Welcome to RenderThat’s weekly roundup of the tech stories you need to know. This week, Facebook held their F8 conference and showed off their new social VR tools and software for connecting users, which included a VR selfie stick. Computer manufacturer, Acer, launched a laptop perfect for VR gamers who have the money, strength, and desire to carry the powerful, but heavy and expensive machine around. Finally, video entertainment companies HBO and Youtube announced investment in a VR content company and 360 degree live video, respectively.
Want to know more about what happened in this week’s tech news? Read on to find out.
Serious gamers out there know that not just any laptop will do for VR gaming. That’s why Acer has released the The Predator 17x, a 10-pound beast of a PC laptop equipped with enough graphics and processors to run virtual reality games and support VR headsets such as Oculus Rift and StarVR. Though the laptop is on the expensive side—pricing starts at $2,799—gamers who want to use VR headsets to play games on the road, may want to have it in addition to their desktop PCs.
“[…] if you absolutely must take your Rift with you or the Gear VR just won’t do, the Predator 17x looks like a solid option… so long as you’re okay with the heft and design.”
During the F8 keynote, Facebook made it clear that they’re looking to bridge the gap between between social networking and virtual reality. The idea being to make users feel like they’re having a shared experience in the same space with another person. Through previous jumps into this type of social virtual world–namely Second Life–died out as a passing trend, Facebook believes that virtual reality’s main big difference is that it allows users to connect with friends and relatives, rather than complete strangers.
“The second big difference is that while virtual social networks like Second Life were focused on building new virtual worlds, Facebook wants to connect users to the experiences they have every day.”
Game of Thrones fans might be able to one day experience the Night’s Watch Wall a lot differently. HBO has taken an equity stake in OTOY, a company, that plans to produce original holographic content for the award-winning entertainment network. The company’s technology makes real-time 3D environments possible by pre-rendering content, and then allowing other changes to be made in the cloud server that are then streamed to users. In this way, content created by OTOY makes the VR world seem more lifelike. HBO’s VR investment puts it amongst the ranks of competitors Hulu and Netflix, who have already begun developing VR content.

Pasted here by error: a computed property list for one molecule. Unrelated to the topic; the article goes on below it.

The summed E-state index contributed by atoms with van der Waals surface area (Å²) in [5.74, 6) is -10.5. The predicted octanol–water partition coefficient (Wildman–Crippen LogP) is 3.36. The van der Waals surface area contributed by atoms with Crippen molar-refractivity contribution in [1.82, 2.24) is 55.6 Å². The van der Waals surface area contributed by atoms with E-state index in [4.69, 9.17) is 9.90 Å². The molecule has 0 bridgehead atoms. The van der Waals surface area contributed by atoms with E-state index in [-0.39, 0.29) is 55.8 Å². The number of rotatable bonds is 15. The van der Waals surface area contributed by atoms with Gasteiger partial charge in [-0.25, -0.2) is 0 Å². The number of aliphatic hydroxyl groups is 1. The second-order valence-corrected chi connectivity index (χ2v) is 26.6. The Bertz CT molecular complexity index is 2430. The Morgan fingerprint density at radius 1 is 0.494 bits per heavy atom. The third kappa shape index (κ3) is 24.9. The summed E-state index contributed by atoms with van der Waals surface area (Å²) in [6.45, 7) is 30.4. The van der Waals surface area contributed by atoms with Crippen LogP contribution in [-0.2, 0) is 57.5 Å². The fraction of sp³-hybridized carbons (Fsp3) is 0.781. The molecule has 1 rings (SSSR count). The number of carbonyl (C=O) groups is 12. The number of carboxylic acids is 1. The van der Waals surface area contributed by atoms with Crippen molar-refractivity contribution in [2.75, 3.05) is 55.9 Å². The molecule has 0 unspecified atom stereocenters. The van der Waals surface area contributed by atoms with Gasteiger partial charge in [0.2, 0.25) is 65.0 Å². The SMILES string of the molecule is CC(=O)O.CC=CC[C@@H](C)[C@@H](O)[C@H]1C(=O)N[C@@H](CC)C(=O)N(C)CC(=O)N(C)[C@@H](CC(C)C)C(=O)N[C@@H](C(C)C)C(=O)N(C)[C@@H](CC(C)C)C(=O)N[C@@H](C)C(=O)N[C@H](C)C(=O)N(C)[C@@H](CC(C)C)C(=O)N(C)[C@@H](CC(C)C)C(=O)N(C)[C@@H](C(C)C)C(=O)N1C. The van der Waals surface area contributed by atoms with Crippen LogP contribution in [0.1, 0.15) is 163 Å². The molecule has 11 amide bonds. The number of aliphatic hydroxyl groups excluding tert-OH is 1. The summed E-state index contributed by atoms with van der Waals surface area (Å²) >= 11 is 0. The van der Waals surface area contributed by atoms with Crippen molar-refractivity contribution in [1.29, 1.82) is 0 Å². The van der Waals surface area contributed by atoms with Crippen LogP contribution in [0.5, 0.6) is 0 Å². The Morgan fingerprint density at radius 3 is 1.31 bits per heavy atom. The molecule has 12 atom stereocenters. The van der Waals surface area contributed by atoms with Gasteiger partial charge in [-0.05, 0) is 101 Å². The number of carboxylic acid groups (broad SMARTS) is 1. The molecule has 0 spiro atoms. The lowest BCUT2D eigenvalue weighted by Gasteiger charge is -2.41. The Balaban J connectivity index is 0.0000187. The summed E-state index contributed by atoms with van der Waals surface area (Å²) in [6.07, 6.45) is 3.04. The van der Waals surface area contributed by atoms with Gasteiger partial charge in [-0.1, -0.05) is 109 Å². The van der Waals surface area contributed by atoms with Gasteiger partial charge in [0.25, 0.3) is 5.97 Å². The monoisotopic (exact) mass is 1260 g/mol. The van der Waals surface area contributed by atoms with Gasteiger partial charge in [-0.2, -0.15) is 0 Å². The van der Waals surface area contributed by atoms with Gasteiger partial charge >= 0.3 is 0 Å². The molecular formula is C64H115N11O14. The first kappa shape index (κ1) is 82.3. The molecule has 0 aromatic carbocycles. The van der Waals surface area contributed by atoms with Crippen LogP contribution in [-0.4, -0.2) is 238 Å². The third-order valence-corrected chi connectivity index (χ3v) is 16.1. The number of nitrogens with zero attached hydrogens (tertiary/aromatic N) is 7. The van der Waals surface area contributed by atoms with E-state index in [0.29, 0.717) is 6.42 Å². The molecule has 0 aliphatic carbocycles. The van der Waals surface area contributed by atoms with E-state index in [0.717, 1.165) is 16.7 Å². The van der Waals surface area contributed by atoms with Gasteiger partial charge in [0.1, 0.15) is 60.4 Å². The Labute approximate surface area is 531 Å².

“HBO prides itself on being at the forefront of entertainment, both in the exceptional content we produce, and in the ways we bring that content to consumers,” said Michael Lombardo, President, HBO Programming, in a release.
Couldn’t make the Coachella music festival this year? Well, YouTube has just beefed up it’s live stream of the festival by becoming the first major platform to offer live 360 video. Music fans who own Gear VRs or Google Cardboard will get to feel like they’re front and center, in the middle of the action. And luckily, even if you don’t yet own a VR Headset, the video can be streamed on any device ranging from laptops to iPhones to Androids. Additionally, this streaming 360 video will have spatial audio.
“[It] will allow users to hear what’s happening in the direction it was filmed. That’s a key factor in making realistic VR video, as well as a critical element in VR storytelling.”